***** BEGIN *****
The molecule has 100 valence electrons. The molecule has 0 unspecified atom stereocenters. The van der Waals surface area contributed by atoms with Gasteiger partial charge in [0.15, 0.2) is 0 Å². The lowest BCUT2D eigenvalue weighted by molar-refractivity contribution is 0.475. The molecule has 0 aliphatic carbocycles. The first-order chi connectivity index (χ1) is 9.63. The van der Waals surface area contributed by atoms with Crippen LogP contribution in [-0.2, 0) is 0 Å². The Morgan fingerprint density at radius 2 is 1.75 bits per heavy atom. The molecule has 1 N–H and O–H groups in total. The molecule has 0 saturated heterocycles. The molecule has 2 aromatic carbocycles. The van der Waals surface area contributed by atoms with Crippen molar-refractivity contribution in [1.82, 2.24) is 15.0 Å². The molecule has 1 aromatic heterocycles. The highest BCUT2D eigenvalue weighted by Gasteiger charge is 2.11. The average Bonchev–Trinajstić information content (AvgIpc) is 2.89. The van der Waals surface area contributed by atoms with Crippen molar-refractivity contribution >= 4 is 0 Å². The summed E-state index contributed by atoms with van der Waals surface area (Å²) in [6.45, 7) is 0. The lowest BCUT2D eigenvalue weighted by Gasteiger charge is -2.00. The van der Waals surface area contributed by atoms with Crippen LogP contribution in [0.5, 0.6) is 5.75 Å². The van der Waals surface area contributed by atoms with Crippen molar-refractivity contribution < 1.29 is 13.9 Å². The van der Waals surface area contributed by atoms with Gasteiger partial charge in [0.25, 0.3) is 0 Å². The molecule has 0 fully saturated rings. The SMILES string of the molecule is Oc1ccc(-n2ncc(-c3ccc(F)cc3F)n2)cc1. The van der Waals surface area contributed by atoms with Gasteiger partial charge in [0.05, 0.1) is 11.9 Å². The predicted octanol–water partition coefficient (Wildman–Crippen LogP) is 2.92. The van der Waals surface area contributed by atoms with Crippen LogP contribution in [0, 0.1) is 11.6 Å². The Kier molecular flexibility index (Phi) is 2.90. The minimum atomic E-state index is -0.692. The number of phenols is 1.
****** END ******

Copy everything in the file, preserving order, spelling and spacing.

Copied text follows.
The molecule has 100 valence electrons. The molecule has 0 unspecified atom stereocenters. The van der Waals surface area contributed by atoms with Gasteiger partial charge in [0.15, 0.2) is 0 Å². The lowest BCUT2D eigenvalue weighted by molar-refractivity contribution is 0.475. The molecule has 0 aliphatic carbocycles. The first-order chi connectivity index (χ1) is 9.63. The van der Waals surface area contributed by atoms with Crippen LogP contribution in [-0.2, 0) is 0 Å². The Morgan fingerprint density at radius 2 is 1.75 bits per heavy atom. The molecule has 1 N–H and O–H groups in total. The molecule has 0 saturated heterocycles. The molecule has 2 aromatic carbocycles. The van der Waals surface area contributed by atoms with Crippen molar-refractivity contribution in [1.82, 2.24) is 15.0 Å². The molecule has 1 aromatic heterocycles. The highest BCUT2D eigenvalue weighted by Gasteiger charge is 2.11. The average Bonchev–Trinajstić information content (AvgIpc) is 2.89. The van der Waals surface area contributed by atoms with Crippen molar-refractivity contribution >= 4 is 0 Å². The summed E-state index contributed by atoms with van der Waals surface area (Å²) in [6.45, 7) is 0. The lowest BCUT2D eigenvalue weighted by Gasteiger charge is -2.00. The van der Waals surface area contributed by atoms with Crippen LogP contribution in [0.5, 0.6) is 5.75 Å². The van der Waals surface area contributed by atoms with Crippen molar-refractivity contribution < 1.29 is 13.9 Å². The van der Waals surface area contributed by atoms with Gasteiger partial charge in [0.25, 0.3) is 0 Å². The molecule has 0 fully saturated rings. The SMILES string of the molecule is Oc1ccc(-n2ncc(-c3ccc(F)cc3F)n2)cc1. The van der Waals surface area contributed by atoms with Gasteiger partial charge in [0.05, 0.1) is 11.9 Å². The predicted octanol–water partition coefficient (Wildman–Crippen LogP) is 2.92. The van der Waals surface area contributed by atoms with Crippen LogP contribution in [0, 0.1) is 11.6 Å². The Kier molecular flexibility index (Phi) is 2.90. The minimum atomic E-state index is -0.692. The number of phenols is 1.